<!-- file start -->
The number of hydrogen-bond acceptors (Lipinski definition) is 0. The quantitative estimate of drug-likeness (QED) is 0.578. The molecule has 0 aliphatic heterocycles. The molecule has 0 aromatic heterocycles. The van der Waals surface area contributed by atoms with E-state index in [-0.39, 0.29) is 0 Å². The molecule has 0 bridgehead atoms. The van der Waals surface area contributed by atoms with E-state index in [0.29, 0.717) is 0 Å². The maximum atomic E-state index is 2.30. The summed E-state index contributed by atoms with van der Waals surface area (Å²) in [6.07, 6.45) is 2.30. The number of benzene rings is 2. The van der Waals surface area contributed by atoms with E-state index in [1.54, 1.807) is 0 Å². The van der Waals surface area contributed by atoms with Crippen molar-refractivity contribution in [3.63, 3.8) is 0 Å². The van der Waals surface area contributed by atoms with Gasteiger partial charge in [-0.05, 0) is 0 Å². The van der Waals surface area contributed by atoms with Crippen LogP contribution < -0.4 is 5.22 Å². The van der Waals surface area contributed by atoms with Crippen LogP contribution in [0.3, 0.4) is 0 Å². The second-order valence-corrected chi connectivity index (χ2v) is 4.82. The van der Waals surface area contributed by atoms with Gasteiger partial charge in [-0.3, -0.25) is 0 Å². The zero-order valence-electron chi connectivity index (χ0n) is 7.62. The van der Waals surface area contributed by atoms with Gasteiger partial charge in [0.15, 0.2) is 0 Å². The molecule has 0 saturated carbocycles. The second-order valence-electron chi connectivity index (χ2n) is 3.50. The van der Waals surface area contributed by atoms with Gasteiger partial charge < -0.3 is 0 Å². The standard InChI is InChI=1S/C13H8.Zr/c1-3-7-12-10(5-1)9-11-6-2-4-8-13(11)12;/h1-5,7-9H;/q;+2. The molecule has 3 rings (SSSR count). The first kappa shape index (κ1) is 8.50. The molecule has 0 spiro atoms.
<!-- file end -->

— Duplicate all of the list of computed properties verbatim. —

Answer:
The number of hydrogen-bond acceptors (Lipinski definition) is 0. The quantitative estimate of drug-likeness (QED) is 0.578. The molecule has 0 aliphatic heterocycles. The molecule has 0 aromatic heterocycles. The van der Waals surface area contributed by atoms with E-state index in [-0.39, 0.29) is 0 Å². The molecule has 0 bridgehead atoms. The van der Waals surface area contributed by atoms with E-state index in [0.29, 0.717) is 0 Å². The maximum atomic E-state index is 2.30. The summed E-state index contributed by atoms with van der Waals surface area (Å²) in [6.07, 6.45) is 2.30. The number of benzene rings is 2. The van der Waals surface area contributed by atoms with E-state index in [1.54, 1.807) is 0 Å². The van der Waals surface area contributed by atoms with Crippen molar-refractivity contribution in [3.63, 3.8) is 0 Å². The van der Waals surface area contributed by atoms with Gasteiger partial charge in [-0.05, 0) is 0 Å². The van der Waals surface area contributed by atoms with Crippen LogP contribution < -0.4 is 5.22 Å². The van der Waals surface area contributed by atoms with Crippen LogP contribution in [0.3, 0.4) is 0 Å². The second-order valence-corrected chi connectivity index (χ2v) is 4.82. The van der Waals surface area contributed by atoms with Gasteiger partial charge in [-0.3, -0.25) is 0 Å². The zero-order valence-electron chi connectivity index (χ0n) is 7.62. The van der Waals surface area contributed by atoms with Gasteiger partial charge in [0.15, 0.2) is 0 Å². The molecule has 0 saturated carbocycles. The second-order valence-electron chi connectivity index (χ2n) is 3.50. The van der Waals surface area contributed by atoms with Gasteiger partial charge < -0.3 is 0 Å². The standard InChI is InChI=1S/C13H8.Zr/c1-3-7-12-10(5-1)9-11-6-2-4-8-13(11)12;/h1-5,7-9H;/q;+2. The molecule has 3 rings (SSSR count). The first kappa shape index (κ1) is 8.50. The molecule has 0 spiro atoms.